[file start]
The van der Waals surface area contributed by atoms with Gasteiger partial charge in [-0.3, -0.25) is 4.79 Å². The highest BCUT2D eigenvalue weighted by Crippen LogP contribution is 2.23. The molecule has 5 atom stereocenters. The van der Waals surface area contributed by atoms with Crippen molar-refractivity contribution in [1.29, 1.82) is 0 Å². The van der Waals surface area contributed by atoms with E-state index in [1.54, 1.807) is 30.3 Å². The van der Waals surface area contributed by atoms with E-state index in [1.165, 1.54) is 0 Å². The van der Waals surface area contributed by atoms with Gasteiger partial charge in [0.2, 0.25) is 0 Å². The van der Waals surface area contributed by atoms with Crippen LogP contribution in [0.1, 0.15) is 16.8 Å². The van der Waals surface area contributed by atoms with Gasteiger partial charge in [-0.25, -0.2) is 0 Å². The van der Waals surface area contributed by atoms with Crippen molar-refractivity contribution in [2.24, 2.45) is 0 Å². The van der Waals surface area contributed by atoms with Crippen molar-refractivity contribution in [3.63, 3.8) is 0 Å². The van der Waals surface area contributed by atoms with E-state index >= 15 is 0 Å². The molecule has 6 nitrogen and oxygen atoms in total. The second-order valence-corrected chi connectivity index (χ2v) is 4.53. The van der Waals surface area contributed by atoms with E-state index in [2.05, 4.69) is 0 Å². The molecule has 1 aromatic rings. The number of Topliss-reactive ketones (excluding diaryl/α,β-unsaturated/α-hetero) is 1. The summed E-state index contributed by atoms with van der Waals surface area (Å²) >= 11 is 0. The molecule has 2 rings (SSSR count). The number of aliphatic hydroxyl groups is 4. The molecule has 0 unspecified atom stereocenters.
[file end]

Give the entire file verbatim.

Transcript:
The van der Waals surface area contributed by atoms with Gasteiger partial charge in [-0.3, -0.25) is 4.79 Å². The highest BCUT2D eigenvalue weighted by Crippen LogP contribution is 2.23. The molecule has 5 atom stereocenters. The van der Waals surface area contributed by atoms with Crippen molar-refractivity contribution in [1.29, 1.82) is 0 Å². The van der Waals surface area contributed by atoms with E-state index in [1.54, 1.807) is 30.3 Å². The van der Waals surface area contributed by atoms with E-state index in [1.165, 1.54) is 0 Å². The van der Waals surface area contributed by atoms with Gasteiger partial charge in [0.2, 0.25) is 0 Å². The van der Waals surface area contributed by atoms with Crippen LogP contribution in [0.1, 0.15) is 16.8 Å². The van der Waals surface area contributed by atoms with Gasteiger partial charge in [-0.25, -0.2) is 0 Å². The van der Waals surface area contributed by atoms with Crippen molar-refractivity contribution in [2.24, 2.45) is 0 Å². The van der Waals surface area contributed by atoms with Crippen molar-refractivity contribution in [3.63, 3.8) is 0 Å². The van der Waals surface area contributed by atoms with E-state index >= 15 is 0 Å². The molecule has 6 nitrogen and oxygen atoms in total. The second-order valence-corrected chi connectivity index (χ2v) is 4.53. The van der Waals surface area contributed by atoms with E-state index in [2.05, 4.69) is 0 Å². The molecule has 1 aromatic rings. The number of Topliss-reactive ketones (excluding diaryl/α,β-unsaturated/α-hetero) is 1. The summed E-state index contributed by atoms with van der Waals surface area (Å²) >= 11 is 0. The molecule has 2 rings (SSSR count). The number of aliphatic hydroxyl groups is 4. The molecule has 0 unspecified atom stereocenters.